The traditional earthen housing of the Berber world in Morocco
The kasbah, a notable’s house :
The kasbah, called Tighremt in the Amazigh language, designates these imposing earthen houses which mark out the whole of the territory of South-East Morocco over its wadis, in the valleys of Drâa, Dadès, Toudgha, Ziz or Ghriss .
The kasbah is part with the ksar of the traditional architectural model of the Berber communities living in the oasis territories. These buildings reflect an ancestral know-how to exploit natural elements, earth, stone or bamboo, and thus adapt to the climatic conditions specific to these pre-Saharan areas.
Kasbahs have always been the privileged habitat of wealthy families with economic, social or warlike weight. They were built on several levels and those belonging to local notables could reach up to six floors.
The kasbah, icon of Morocco :
As soon as you cross the Atlas passes, you feel like you are entering a new country. There the Mediterranean world expires and there the Saharan world begins. At the same time as the vegetation becomes rare, as the light and the very color of the ground change, other architectures appear. Dry stone gives way to rammed earth and raw brick, while forms of new purity and regularity emerge.”
Building techniques :
“In wooden formwork, we pound a soaked clay soil, mixed with pebbles. This coarse mortar is always lime-free. As soon as a base is dry enough to have a certain consistency, we move on to the next layer. The wall thus rises in courses of approximately eighty centimeters in height. The thickness is always quite considerable in relation to its height: it commonly reaches in large buildings one meter at the base, but decreases to fifty centimeters on the upper floors. »
“The formwork is made of beams and thick planks roughly hewn with an axe. The earth and pebble mortar is spread in layers of fifteen to twenty centimeters. The masons climb into the formwork and pound the rammed earth following invariable rhythms, marked with impeccable clarity. »
“The drumsticks punctuate a melody constantly repeated. The lyrics of this work song may have changed many times over the centuries, but its rough and sour simplicity is such that it seems to be one of the oldest songs in the world. However little we have heard this bitter melody that is at once lively, resigned and vaguely painful, we never forget the haunting song and the dull tambourine of the adobe beaters. »
“The walls thus formed take on a great hardness when drying. Their worst enemy is the humidity which penetrates them and gradually disintegrates them. In the mountainous regions where the rammed earth building is at the limit of resistance, the base of the walls is sometimes built of dry stone or rubble bound with earth.
No doubt these walls are covered with a plaster of earth, most often mixed with chopped straw, fairly carefully smoothed and which resists the rain for some time.To give these adobe buildings some duration, they have to be constantly maintained: securing the base of the walls and redoing the coatings. »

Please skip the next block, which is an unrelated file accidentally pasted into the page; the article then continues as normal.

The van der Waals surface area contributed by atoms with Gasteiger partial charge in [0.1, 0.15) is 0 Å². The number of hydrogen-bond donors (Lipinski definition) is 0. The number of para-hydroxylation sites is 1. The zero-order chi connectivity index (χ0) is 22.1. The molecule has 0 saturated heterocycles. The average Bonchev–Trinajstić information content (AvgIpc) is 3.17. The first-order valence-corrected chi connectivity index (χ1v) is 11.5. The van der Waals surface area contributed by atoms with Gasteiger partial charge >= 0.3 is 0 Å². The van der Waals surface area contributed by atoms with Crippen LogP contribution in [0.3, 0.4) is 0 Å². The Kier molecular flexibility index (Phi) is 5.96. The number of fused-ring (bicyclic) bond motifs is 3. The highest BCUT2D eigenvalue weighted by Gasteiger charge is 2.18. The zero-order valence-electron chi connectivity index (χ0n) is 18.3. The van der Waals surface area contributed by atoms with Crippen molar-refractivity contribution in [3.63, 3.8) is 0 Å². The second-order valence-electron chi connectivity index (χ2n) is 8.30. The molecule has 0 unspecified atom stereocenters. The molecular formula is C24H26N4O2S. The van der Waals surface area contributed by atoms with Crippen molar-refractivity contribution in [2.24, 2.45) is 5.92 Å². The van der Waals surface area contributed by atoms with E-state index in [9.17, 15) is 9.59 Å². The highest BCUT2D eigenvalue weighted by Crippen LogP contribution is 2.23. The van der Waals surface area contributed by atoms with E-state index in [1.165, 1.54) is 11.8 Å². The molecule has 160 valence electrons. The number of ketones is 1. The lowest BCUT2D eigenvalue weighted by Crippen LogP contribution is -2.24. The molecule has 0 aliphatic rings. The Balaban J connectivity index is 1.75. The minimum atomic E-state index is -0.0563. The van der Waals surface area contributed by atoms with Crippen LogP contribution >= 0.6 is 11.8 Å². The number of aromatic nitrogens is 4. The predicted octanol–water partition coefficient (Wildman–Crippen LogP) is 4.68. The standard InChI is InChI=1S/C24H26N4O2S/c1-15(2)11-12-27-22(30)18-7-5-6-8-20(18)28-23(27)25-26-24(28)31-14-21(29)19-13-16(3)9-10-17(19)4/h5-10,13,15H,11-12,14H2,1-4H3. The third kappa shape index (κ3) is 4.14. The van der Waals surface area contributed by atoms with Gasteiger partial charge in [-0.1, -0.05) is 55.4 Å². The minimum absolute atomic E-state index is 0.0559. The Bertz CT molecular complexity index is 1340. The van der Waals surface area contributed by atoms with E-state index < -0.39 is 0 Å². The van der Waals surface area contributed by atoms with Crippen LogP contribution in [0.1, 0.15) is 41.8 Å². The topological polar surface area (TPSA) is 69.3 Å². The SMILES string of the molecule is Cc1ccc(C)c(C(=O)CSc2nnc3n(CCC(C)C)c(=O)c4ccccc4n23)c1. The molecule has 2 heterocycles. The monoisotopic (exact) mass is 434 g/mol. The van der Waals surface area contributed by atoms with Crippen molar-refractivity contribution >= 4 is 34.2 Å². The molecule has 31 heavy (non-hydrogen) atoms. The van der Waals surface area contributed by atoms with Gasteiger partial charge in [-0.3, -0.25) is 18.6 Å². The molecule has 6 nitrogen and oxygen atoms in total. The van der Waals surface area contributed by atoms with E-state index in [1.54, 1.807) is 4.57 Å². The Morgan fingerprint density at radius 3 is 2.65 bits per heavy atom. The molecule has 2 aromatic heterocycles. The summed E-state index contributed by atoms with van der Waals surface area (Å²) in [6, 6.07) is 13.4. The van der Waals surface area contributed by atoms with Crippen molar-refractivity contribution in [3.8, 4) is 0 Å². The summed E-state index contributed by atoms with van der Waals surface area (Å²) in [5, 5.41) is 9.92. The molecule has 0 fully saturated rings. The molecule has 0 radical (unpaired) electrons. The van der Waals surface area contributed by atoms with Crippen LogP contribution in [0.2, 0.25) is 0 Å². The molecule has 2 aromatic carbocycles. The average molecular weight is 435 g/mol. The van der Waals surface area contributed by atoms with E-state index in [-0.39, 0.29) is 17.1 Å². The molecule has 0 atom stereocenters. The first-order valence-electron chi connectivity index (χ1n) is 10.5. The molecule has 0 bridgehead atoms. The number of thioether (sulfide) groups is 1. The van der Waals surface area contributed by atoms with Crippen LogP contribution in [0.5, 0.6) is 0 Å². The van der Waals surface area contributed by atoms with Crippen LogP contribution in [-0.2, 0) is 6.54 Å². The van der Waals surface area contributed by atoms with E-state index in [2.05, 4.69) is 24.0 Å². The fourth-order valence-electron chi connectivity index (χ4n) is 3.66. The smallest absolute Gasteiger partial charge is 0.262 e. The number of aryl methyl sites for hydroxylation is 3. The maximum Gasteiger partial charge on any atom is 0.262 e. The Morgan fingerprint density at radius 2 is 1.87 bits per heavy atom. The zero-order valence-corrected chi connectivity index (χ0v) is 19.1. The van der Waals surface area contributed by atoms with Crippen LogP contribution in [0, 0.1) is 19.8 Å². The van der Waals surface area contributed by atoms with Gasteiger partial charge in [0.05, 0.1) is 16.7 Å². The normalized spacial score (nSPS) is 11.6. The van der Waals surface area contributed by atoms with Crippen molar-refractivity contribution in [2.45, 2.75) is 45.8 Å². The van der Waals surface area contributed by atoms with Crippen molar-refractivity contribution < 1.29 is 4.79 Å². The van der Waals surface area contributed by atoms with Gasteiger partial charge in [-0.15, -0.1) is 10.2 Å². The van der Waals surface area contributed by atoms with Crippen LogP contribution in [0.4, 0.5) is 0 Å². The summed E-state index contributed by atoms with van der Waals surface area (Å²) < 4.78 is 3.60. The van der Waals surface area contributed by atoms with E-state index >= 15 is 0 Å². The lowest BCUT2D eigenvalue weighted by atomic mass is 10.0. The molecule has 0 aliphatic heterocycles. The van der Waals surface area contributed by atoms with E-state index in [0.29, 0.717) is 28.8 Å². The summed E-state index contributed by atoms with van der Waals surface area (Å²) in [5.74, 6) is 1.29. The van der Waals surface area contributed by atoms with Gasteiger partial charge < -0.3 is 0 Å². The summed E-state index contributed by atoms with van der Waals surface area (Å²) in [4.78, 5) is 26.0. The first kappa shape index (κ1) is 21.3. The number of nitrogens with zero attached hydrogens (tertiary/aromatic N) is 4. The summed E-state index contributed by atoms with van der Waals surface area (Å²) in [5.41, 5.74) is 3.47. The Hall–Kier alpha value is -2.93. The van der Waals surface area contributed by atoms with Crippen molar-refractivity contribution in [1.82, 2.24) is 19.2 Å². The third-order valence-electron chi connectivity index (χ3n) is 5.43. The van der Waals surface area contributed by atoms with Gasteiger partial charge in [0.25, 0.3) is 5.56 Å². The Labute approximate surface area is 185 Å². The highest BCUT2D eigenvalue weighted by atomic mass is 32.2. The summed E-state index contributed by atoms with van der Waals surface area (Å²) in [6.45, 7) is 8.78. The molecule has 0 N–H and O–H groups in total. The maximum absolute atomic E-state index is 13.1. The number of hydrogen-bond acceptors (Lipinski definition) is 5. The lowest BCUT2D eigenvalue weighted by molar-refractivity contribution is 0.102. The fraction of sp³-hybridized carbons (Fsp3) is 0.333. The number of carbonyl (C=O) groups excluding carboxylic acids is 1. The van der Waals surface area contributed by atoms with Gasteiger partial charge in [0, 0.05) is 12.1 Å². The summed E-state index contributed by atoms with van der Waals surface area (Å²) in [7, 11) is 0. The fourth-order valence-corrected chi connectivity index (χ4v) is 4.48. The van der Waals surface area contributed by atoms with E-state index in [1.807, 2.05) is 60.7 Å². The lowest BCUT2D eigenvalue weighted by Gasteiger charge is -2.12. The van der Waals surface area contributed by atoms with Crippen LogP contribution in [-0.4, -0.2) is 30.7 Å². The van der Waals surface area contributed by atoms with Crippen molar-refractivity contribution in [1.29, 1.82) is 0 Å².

The Kasbah of Telouet:
Telouet means meeting place, meeting place. Founded by during the second half of the 19th century, this imposing residence was both a family residence and a military base overlooking the caravan trail to the south.
The kasbah then becomes the place of the Glaoui family from which will come various caïds who will have authority over a large part of south-eastern Morocco.
Currently, the enclosure is almost collapsed and important parts of the rest of the constructions are in very bad condition, a large part of the roof has collapsed. Only a few arches of the interior patio remain visible and bear witness to the luxury of yesteryear.
Kasbah Amridil :
The Kasbah of Talmalsa :
On the right bank of the Ouarzazate wadi at the level of the douar of Talmalsa is the so-called kasbah of the storks. It is a private property of the Glaoui family. Formerly it served as a place of command.
Built of rammed earth and mud bricks, this kasbah consists of three levels, the highest of which was richly decorated, as well as the towers of the surrounding wall. The terraces and the majority of the ceilings are collapsed in addition to the interior and exterior walls.
My opinion :
The city Ouarzazat represents a huge part of my life, my grandparents’ house was based there. We’ve always went there at least once a year. Ouarzazat is rather a small city, especially comparing to Marrakech,the city I live in, but that never bothered us that much since we mainly go there to meet our family members and gather, sometimes celebrating weddings or our holidays and others for just the sake of being together, we cooked beautiful meals, played games and stayed up late telling silly stories, talking about everything and nothing. They were simply unreplaceable days full of laughter and beautiful memories. While there we sometimes go out to explore the city and it’s surrounding, and that’s when I had the chance to visit some of these Kasbah and some cinematic museums and studios, these monuments remind you so much of how architecture begun, away from all the modern large buildings, and give you a small glimpse on a lifestyle that goes to years back. I’ve always loved exploring them and knowing the story behind each part.They are truely a piece of art.